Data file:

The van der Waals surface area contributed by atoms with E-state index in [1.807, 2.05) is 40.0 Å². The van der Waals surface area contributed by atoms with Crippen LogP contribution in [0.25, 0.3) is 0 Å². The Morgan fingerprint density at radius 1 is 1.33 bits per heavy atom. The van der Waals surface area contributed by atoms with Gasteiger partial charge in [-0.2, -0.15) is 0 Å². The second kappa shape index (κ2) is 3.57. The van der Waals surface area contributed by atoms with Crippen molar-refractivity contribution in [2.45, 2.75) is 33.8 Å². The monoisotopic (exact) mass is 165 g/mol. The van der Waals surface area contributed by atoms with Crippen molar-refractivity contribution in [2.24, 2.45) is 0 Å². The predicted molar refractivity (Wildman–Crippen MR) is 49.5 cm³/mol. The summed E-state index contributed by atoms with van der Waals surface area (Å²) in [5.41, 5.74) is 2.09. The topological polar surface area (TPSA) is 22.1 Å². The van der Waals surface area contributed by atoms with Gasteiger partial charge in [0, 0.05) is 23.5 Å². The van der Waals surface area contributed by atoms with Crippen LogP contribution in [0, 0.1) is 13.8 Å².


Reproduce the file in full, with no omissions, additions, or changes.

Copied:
The van der Waals surface area contributed by atoms with E-state index in [1.807, 2.05) is 40.0 Å². The van der Waals surface area contributed by atoms with Crippen LogP contribution in [0.25, 0.3) is 0 Å². The Morgan fingerprint density at radius 1 is 1.33 bits per heavy atom. The van der Waals surface area contributed by atoms with Gasteiger partial charge in [-0.2, -0.15) is 0 Å². The second kappa shape index (κ2) is 3.57. The van der Waals surface area contributed by atoms with Crippen molar-refractivity contribution in [2.45, 2.75) is 33.8 Å². The monoisotopic (exact) mass is 165 g/mol. The van der Waals surface area contributed by atoms with Crippen molar-refractivity contribution in [2.24, 2.45) is 0 Å². The predicted molar refractivity (Wildman–Crippen MR) is 49.5 cm³/mol. The summed E-state index contributed by atoms with van der Waals surface area (Å²) in [5.41, 5.74) is 2.09. The topological polar surface area (TPSA) is 22.1 Å². The van der Waals surface area contributed by atoms with Gasteiger partial charge in [0, 0.05) is 23.5 Å². The van der Waals surface area contributed by atoms with Crippen LogP contribution in [0, 0.1) is 13.8 Å².